Central Carolina Technical College Joins First-of-its-Kind National Network of Historically Black and Predominantly Black Community College
Central Carolina Technical College selected by Complete College America as one of 22 predominantly Black community college working to strengthen career outcomes for adult learners of color
(Sumter, S.C) March 10, 2022 – Central Carolina Technical College announced today that its been selected by national nonprofit Complete College America to join a first-of-its-kind national network of 22 Historically Black Community Colleges (HBCCs) and Predominantly Black Community Colleges (PBCCs) across 8 states. As a member of the PBCC-HBCC Network, Central Carolina Technical College will work with leaders from predominantly Black community colleges across the country to share research and best practices to strengthen the career and economic outcomes of community college students of color.
“CCA has a proven track record of helping colleges improve retention and graduation rates while removing barriers that often keep students from achieving their academic goals,” said CCTC President Dr. Kevin Pollock. “This collaboration is critical to the student success movement.”
Nationally, there are 12 historically Black community colleges and 49 predominantly Black community colleges. Under the definition created by the federal government in 2008, PBCCs enroll at least 40% of African American students and at least 50% of students from under-resourced households or first-generation students and cost less for full-time undergraduate students than similar institutions. HBCCs are defined as institutions with a historical mission of serving Black students that predates the 1964 Civil Rights Act.
Over two years, Central Carolina Technical College will work with a team of experts from Complete College America and other members of the PBCC-HBCC Network to identify and respond to the needs of adult learners of color. Initially launched in August 2021, the project focuses on the connection between educational experiences and career outcomes of Black students.
As a member of the network, Central Carolina Technical College will assess current degree programs to identify courses and competencies that lead to credentials of value and are aligned with the needs of employers. Experts from Central Carolina Technical College will also work to identify best practices around career and academic advising and wraparound supports to help meet students’ basic needs—such as access to nutrition, housing and affordable transportation.
Research, evaluation and the identification of best practices will be at the core of the PBCC-HBCC Network’s efforts. After the project, Central Carolina Technical College will share baseline data on their progress toward eliminating differences in educational outcomes by race and age at their respective institutions. CCA and members of the Network will use the research and insights uncovered through the project to inform state and federal policy recommendations to better support students attending PBCCs and HBCCs.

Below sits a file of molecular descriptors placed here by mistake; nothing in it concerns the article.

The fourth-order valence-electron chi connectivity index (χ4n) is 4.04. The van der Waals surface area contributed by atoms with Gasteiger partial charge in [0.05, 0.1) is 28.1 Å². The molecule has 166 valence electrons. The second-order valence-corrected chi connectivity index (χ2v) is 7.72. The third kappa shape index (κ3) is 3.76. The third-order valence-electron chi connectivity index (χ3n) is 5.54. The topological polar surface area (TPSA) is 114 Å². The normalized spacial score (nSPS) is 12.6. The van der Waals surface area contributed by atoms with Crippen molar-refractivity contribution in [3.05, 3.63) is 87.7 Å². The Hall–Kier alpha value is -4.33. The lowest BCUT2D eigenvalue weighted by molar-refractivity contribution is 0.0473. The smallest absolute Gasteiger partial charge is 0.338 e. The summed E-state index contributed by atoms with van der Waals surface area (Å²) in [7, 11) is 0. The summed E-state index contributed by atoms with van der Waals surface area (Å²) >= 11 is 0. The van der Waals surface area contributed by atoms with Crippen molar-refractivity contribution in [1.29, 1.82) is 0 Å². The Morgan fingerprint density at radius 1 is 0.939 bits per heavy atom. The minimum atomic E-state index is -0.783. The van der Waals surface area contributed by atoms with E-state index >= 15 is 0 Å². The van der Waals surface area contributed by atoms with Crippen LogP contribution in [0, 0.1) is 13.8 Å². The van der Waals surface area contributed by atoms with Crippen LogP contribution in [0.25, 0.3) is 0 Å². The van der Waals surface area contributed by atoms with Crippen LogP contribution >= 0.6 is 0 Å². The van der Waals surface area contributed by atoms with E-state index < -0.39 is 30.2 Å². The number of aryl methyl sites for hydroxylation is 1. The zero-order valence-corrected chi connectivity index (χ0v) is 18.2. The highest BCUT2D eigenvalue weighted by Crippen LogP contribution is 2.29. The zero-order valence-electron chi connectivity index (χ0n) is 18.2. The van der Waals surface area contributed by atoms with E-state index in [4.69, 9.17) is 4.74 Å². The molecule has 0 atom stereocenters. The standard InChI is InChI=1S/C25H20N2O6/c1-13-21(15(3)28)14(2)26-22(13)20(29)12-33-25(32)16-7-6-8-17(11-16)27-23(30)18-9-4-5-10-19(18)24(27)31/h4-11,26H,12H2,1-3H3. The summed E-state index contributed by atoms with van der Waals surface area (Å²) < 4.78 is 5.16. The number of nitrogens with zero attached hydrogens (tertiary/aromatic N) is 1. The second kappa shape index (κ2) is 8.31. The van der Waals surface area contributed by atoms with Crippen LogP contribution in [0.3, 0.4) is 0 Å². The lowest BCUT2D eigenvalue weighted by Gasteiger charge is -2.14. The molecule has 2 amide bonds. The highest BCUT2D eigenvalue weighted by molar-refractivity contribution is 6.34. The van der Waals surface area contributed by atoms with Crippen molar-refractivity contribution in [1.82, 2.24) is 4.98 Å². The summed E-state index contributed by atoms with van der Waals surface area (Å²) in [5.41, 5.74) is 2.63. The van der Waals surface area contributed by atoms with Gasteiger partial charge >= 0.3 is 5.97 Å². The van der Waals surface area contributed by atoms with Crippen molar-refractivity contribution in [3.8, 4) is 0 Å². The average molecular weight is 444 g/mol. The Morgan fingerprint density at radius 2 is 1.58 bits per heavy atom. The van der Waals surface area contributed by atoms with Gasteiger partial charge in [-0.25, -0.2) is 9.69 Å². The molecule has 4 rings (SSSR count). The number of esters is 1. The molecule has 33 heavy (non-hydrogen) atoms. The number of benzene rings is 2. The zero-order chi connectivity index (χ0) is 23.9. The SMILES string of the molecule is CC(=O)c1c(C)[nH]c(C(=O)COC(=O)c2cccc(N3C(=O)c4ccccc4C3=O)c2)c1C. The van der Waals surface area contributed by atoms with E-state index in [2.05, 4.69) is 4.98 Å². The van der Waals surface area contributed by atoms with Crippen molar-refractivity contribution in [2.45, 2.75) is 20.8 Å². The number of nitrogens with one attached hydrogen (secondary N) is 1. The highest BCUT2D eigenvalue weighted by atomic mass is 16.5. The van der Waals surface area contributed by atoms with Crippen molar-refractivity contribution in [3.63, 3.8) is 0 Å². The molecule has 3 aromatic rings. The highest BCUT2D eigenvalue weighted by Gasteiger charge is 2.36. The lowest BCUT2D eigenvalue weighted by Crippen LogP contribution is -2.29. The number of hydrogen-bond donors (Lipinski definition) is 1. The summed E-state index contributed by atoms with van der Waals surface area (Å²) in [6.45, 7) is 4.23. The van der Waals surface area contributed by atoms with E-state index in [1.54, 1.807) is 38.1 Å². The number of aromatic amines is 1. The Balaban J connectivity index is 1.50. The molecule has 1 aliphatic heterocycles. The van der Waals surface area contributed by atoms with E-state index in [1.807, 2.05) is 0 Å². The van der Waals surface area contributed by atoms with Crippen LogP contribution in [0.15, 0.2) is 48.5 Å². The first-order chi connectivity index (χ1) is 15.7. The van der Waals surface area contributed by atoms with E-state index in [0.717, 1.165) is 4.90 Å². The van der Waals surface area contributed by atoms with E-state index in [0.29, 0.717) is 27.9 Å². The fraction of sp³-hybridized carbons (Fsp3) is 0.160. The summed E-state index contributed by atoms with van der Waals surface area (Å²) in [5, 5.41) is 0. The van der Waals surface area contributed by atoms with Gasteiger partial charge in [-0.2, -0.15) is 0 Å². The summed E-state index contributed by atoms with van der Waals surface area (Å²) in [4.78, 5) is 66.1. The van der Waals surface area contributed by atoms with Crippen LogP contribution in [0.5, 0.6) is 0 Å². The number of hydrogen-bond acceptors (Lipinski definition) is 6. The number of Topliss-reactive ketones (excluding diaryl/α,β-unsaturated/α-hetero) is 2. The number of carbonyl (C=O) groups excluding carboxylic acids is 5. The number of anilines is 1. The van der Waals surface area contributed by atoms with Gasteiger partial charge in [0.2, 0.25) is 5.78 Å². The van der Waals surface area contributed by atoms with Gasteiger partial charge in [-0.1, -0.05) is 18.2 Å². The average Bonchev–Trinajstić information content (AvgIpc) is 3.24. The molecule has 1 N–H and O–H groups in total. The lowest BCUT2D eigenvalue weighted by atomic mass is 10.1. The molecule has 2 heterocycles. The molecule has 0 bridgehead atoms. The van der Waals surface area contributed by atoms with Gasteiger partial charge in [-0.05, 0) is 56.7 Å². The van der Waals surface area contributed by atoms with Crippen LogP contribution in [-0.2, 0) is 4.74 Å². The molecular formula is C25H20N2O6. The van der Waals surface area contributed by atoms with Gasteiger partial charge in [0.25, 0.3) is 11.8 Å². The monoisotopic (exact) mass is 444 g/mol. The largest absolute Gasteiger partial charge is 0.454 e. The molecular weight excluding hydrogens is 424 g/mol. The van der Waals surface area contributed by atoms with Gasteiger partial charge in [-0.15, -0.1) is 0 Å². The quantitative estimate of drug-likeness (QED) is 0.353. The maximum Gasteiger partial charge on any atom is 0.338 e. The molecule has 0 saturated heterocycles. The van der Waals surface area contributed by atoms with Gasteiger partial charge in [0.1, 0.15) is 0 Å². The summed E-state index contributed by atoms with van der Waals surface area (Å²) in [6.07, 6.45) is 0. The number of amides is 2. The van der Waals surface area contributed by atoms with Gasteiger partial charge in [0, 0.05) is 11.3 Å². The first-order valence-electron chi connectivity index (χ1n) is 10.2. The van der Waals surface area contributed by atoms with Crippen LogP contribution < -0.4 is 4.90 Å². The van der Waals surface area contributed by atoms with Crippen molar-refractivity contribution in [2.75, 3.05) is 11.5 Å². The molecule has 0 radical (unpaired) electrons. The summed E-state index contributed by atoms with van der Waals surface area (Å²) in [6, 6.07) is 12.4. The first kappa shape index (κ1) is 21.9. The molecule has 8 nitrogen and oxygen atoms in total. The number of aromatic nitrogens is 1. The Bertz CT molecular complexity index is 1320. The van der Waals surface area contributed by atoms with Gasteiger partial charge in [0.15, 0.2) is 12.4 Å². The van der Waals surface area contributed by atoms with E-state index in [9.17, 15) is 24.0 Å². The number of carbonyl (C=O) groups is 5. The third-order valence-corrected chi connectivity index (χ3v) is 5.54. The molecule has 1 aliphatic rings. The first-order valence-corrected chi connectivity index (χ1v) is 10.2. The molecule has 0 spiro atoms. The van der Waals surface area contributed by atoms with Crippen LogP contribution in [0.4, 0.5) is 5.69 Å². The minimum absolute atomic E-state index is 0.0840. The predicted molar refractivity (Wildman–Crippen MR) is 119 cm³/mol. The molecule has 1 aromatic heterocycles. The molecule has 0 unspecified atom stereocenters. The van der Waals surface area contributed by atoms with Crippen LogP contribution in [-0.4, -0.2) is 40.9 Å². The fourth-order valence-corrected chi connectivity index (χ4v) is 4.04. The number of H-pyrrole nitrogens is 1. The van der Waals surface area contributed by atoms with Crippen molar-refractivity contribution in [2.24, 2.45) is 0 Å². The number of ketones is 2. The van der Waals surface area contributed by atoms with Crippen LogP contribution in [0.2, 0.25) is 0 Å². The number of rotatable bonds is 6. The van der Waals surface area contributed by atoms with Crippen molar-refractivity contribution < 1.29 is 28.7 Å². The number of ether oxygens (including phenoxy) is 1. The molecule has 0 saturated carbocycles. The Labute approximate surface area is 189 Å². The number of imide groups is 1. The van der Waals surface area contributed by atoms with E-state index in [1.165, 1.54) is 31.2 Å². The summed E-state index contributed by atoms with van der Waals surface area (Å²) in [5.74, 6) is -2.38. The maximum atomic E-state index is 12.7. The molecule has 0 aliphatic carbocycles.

The members of the PBCC-HBCC Network include (by state and alphabetical order):
- Alabama: Bishop State Community College, Chattahoochee Valley Community College, Gadsden State Community College, H. Councill Trenholm State Community College, J.F. Drake State Community and Technical College, Lawson State Community College, Shelton State Community College and Wallace Community College Selma
- Arkansas: Arkansas State University Mid-South, Southeast Arkansas College and University of Arkansas- Pulaski Technical College
- Georgia: Atlanta Metropolitan State College
- Illinois: Olive-Harvey College (City Colleges of Chicago)
- Louisiana: Baton Rouge Community College, Delgado Community College and Southern University at Shreveport
- Massachusetts: Roxbury Community College
- Michigan: Wayne County Community College District
- South Carolina: Central Carolina Technical College, Denmark Technical College Northeastern Technical College and Orangeburg-Calhoun Technical College
“For the first time ever, we are bringing together this critical–and overlooked—set of institutions to not only enhance their impact and effectiveness but also expand the national evidence base on supporting community college students of color,” said Dr. Nia Haydel, vice president of alliance engagement and institutional transformation at CCA. “The creation of this network will elevate the powerful contributions that HBCCs and PBCCs make in supporting social and economic mobility for Black Americans, particularly those in underserved communities.”
About Complete College America: Complete College America (CCA) builds movements for scaled change and transforms institutions through data-driven policies, student-centered perspectives and equity-driven practices. Since its founding in 2009, CCA connects a national network of forward-thinking state and higher education leaders and introduces bold initiatives to help states and institutions confront inequities, close institutional performance gaps and increase college completion rates, especially for marginalized and historically excluded students. For more information, visit http://www.completecollege.org.